Field of Science

New and tasty header

Ever since moving to my new blog home, here at Field of Science, I have been looking for some appropriate and interesting image(s) for my header. Not being much a visual artist myself, I spent some time last week perusing various open source image galleries for inspiration and free graphics. Given the various keywords that you might imagine, I quickly gave up on that strategy hoping that the internet big brothers weren't watching too closely...

But as luck would have it, my colleague Maurine Neiman (who also works on the evolution of sex) suggested the image that now graces my header. Thanks, Maurine!

Cellular Mitosis (krispy kreme), (2005) is the work of the artist and photographer, Kevin Van Aelst. Kevin describes his work:

"My color photographs consist of common artifacts and scenes from everyday life, which have been rearranged, assembled, and constructed into various forms, patterns, and illustrations. The images aim to examine the distance between the ‘big picture’ and the ‘little things’ in life—the banalities of our daily lives, and the sublime notions of identity and existence. While the depictions of information--such as an EKG, fingerprint, map or anatomical model--are unconventional, the truth and accuracy to the illustrations are just as valid as more traditional depictions. This work is about creating order where we expect to find randomness, and also hints that the minutiae all around us is capable of communicating much larger ideas."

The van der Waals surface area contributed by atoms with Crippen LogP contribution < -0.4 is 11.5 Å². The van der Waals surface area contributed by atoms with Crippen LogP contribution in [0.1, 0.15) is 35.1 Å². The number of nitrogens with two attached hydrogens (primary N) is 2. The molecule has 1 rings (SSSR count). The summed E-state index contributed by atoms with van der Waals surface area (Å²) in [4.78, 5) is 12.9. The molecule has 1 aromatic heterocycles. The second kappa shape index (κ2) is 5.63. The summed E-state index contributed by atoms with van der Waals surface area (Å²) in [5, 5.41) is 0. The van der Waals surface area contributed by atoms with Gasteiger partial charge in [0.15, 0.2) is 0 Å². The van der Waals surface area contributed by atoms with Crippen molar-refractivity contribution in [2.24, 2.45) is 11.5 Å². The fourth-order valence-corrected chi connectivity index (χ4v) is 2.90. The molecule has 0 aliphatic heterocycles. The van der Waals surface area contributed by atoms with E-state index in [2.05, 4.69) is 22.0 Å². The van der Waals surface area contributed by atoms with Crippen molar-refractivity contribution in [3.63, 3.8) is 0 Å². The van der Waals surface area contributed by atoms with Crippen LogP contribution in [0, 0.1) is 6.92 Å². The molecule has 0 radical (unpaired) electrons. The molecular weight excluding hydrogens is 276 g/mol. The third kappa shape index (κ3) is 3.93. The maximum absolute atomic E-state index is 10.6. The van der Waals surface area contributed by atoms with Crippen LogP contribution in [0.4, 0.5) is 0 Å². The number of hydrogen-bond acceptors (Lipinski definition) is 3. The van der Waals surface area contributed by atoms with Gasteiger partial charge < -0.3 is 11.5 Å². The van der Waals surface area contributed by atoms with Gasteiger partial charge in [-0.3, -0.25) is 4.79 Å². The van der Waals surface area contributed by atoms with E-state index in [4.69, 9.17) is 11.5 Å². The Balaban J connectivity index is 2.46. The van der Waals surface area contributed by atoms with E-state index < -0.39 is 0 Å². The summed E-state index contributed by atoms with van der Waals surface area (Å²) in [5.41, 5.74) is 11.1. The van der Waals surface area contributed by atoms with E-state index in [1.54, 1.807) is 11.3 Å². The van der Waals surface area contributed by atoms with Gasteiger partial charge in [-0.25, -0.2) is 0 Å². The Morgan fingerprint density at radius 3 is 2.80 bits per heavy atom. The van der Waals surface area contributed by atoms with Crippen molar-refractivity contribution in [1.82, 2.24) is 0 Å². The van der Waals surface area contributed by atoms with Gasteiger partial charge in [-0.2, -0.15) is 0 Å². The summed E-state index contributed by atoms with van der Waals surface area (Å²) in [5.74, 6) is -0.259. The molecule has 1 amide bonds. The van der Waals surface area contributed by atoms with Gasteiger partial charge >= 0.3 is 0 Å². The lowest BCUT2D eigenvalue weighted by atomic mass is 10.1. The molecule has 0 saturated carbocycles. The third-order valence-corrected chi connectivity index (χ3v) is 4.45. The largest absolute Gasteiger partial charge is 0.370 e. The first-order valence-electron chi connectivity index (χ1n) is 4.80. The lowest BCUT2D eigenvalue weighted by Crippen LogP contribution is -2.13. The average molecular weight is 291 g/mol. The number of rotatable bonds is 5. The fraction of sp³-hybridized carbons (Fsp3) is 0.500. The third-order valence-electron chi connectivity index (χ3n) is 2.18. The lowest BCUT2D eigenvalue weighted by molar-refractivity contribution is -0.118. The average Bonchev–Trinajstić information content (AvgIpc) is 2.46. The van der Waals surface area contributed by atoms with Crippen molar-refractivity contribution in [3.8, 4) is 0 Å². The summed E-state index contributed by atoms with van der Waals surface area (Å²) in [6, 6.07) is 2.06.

Some of you might recall Kevin's work above called Chromosomes (2005). I remembered seeing this clever piece which recently made its way around the scientific blogs. So after visiting Kevin's website and enjoying all of the interesting work, I decided to write him to seek permission for using the mitosis image for my header—which he granted right away (thanks, Kevin!). Although I suggested that he do a similar series for meiosis (which is much more interesting than mitosis!), he told me that he is currently not able to work on such a project. I assume that means that he is doing very well with many other projects; the evidence from his website is consistent with that interpretation.

Mary Roach orates on orgasms

Mary Roach is the author of Stiff, Spook, and most recently—and very relevant to me—Bonk . She gave a very entertaining TED talk on "Ten things you didn't know about orgasm". It's both funny and informative.

I read Bonk last summer (?) and while I enjoyed much of it, I also had some mixed feelings. Perhaps I'll put together a review sometime.

In the meantime, enjoy...

Thanks to Pleiotropy for the lead.

SG&E has joined Field of Science (FoS)

Just when I thought that I would leisurely make my way back into blogging...

Over the weekend I got an invitation from Edward, the editor and proprietor of Field of Science, to join his stable of blogs. I was already a follower of Steven Salzberg's blog Genomics, Evolution and Pseudoscience which had recently moved to FoS. So I shot Steven an email to seek his advice, and on his hearty recommendation, I joined with little hesitation.

Now after little more than a day, I'm here with a brand spankin' new look and feel to my blog. I hope that you will enjoy it. Thanks, Edward!

On sabbatical at NESCent!